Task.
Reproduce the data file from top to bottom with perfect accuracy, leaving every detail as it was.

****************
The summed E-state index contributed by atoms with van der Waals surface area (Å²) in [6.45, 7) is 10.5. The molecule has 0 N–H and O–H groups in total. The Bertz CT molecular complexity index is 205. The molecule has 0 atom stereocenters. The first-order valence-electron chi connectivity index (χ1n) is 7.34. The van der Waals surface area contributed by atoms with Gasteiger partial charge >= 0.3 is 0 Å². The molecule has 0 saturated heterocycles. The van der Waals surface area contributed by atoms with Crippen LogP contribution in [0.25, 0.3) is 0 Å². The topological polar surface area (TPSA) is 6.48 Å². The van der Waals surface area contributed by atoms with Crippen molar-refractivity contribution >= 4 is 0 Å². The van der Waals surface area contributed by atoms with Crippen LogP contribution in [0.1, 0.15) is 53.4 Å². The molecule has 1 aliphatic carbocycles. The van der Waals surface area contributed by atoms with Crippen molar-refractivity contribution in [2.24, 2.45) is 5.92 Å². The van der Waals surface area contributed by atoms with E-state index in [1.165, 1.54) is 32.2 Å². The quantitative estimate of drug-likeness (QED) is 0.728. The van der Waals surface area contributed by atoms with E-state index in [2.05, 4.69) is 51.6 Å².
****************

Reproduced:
The summed E-state index contributed by atoms with van der Waals surface area (Å²) in [6.45, 7) is 10.5. The molecule has 0 N–H and O–H groups in total. The Bertz CT molecular complexity index is 205. The molecule has 0 atom stereocenters. The first-order valence-electron chi connectivity index (χ1n) is 7.34. The van der Waals surface area contributed by atoms with Gasteiger partial charge >= 0.3 is 0 Å². The molecule has 0 saturated heterocycles. The van der Waals surface area contributed by atoms with Crippen LogP contribution in [0.25, 0.3) is 0 Å². The topological polar surface area (TPSA) is 6.48 Å². The van der Waals surface area contributed by atoms with Crippen molar-refractivity contribution >= 4 is 0 Å². The van der Waals surface area contributed by atoms with Crippen LogP contribution in [0.1, 0.15) is 53.4 Å². The molecule has 1 aliphatic carbocycles. The van der Waals surface area contributed by atoms with Crippen molar-refractivity contribution in [2.24, 2.45) is 5.92 Å². The van der Waals surface area contributed by atoms with E-state index in [1.165, 1.54) is 32.2 Å². The quantitative estimate of drug-likeness (QED) is 0.728. The van der Waals surface area contributed by atoms with E-state index in [2.05, 4.69) is 51.6 Å².